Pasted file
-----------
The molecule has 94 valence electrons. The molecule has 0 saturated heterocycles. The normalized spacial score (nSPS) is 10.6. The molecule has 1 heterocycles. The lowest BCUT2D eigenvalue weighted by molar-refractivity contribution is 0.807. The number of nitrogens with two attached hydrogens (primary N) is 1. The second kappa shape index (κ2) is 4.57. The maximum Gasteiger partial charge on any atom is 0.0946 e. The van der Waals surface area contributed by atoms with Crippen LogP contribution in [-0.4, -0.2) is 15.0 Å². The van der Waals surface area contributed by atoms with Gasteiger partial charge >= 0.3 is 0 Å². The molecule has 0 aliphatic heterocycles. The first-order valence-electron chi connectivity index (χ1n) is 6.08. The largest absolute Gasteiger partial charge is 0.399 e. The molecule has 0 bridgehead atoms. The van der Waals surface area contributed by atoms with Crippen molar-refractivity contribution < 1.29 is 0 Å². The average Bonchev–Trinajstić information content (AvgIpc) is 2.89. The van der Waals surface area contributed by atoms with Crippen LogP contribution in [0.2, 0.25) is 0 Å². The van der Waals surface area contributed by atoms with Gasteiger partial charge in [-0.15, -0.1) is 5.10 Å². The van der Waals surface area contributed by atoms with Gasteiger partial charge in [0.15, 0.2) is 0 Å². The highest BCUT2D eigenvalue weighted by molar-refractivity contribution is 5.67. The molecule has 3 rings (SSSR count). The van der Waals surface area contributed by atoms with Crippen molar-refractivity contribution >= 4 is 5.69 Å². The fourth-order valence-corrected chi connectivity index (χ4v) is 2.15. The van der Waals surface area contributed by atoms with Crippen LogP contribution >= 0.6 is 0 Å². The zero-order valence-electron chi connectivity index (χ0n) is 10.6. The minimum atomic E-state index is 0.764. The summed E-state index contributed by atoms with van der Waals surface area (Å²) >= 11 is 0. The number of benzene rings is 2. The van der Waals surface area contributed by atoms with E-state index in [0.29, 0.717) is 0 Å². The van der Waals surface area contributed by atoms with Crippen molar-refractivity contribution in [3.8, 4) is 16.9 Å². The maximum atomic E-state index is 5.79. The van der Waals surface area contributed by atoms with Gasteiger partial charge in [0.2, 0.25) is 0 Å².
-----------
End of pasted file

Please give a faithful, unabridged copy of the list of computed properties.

The molecule has 94 valence electrons. The molecule has 0 saturated heterocycles. The normalized spacial score (nSPS) is 10.6. The molecule has 1 heterocycles. The lowest BCUT2D eigenvalue weighted by molar-refractivity contribution is 0.807. The number of nitrogens with two attached hydrogens (primary N) is 1. The second kappa shape index (κ2) is 4.57. The maximum Gasteiger partial charge on any atom is 0.0946 e. The van der Waals surface area contributed by atoms with Crippen LogP contribution in [-0.4, -0.2) is 15.0 Å². The van der Waals surface area contributed by atoms with Gasteiger partial charge >= 0.3 is 0 Å². The molecule has 0 aliphatic heterocycles. The first-order valence-electron chi connectivity index (χ1n) is 6.08. The largest absolute Gasteiger partial charge is 0.399 e. The molecule has 0 bridgehead atoms. The van der Waals surface area contributed by atoms with Crippen molar-refractivity contribution < 1.29 is 0 Å². The average Bonchev–Trinajstić information content (AvgIpc) is 2.89. The van der Waals surface area contributed by atoms with Crippen LogP contribution in [0.2, 0.25) is 0 Å². The van der Waals surface area contributed by atoms with Gasteiger partial charge in [-0.15, -0.1) is 5.10 Å². The van der Waals surface area contributed by atoms with Gasteiger partial charge in [0.15, 0.2) is 0 Å². The highest BCUT2D eigenvalue weighted by molar-refractivity contribution is 5.67. The molecule has 3 rings (SSSR count). The van der Waals surface area contributed by atoms with Crippen molar-refractivity contribution >= 4 is 5.69 Å². The fourth-order valence-corrected chi connectivity index (χ4v) is 2.15. The van der Waals surface area contributed by atoms with Crippen LogP contribution >= 0.6 is 0 Å². The zero-order valence-electron chi connectivity index (χ0n) is 10.6. The minimum atomic E-state index is 0.764. The summed E-state index contributed by atoms with van der Waals surface area (Å²) >= 11 is 0. The number of benzene rings is 2. The van der Waals surface area contributed by atoms with E-state index in [0.29, 0.717) is 0 Å². The van der Waals surface area contributed by atoms with Crippen molar-refractivity contribution in [3.8, 4) is 16.9 Å². The maximum atomic E-state index is 5.79. The van der Waals surface area contributed by atoms with Gasteiger partial charge in [0.2, 0.25) is 0 Å².